Are You Panicking Like Everyone Else?

Panic-level selling

We’ve already touched on the persistent negative gaps traders have faced most mornings over the last couple of weeks. It’s worth noting again, because the gaps are now on par with panic-level conditions over the past 35 years.

Other than 2008, future returns were excellent. That’s a bit like saying, “other than my face, I’d be handsome” but excluding the greatest financial crisis in 80 years is not completely out of order.

Fund exodus

The past two weeks have seen large and steady selling in equity mutual funds and ETFs. Over the past four weeks, it has totaled more than $34 billion in outflows. That’s more than 0.1% of fund assets, among the larger outflows in 17 years.

These weeks of pessimism among investors tended to be good for future returns, with the S&P’s average performance well above a random return. The risk/reward was good, but not great after the first couple of months due to several instances during bear markets.

Worst since 2013

Emerging markets have been hit hard in recent weeks, and trade concerns aren’t the only reason. Economic surprises in these countries have been poor, the worst in 6 years.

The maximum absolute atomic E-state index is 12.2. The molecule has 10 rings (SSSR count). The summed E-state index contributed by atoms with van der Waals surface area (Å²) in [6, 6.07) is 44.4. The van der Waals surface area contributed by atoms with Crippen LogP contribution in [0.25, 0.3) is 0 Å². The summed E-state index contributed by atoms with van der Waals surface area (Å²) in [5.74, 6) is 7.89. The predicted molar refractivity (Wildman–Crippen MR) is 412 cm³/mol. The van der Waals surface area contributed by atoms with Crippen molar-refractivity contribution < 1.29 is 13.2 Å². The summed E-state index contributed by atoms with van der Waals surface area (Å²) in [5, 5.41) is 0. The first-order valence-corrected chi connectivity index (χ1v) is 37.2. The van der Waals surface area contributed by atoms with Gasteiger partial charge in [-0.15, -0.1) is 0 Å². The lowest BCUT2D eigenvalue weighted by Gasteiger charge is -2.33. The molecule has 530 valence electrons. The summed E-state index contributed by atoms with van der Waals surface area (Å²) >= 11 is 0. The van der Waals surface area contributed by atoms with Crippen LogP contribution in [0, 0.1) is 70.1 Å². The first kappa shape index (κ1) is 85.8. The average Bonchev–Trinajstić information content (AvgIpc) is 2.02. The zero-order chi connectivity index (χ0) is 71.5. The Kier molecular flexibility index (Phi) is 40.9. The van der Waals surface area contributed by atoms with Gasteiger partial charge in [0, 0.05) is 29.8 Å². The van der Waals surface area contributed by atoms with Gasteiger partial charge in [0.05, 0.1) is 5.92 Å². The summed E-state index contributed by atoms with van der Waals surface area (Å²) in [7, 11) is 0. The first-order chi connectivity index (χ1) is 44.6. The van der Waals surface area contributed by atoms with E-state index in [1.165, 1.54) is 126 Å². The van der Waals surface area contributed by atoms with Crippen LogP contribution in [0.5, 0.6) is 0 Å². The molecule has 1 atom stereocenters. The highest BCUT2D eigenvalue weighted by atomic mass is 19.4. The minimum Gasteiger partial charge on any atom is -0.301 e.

That can be a contrary sign for some markets but was not so much for emerging market stocks. Emerging market bonds tended to do well in U.S. dollars, partly because those currencies tended to decline (see inside).

The latest Commitments of Traders report was released, covering positions through Tuesday

The 3-Year Min/Max Screen shows only a couple of new extremes from “smart money” hedgers, including a multi-year long position in cotton and short in Eurodollar futures. In other contracts, they slightly reversed some extremes.

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The post titled Are You Panicking Like Everyone Else? was originally published as on on 2019-05-20.

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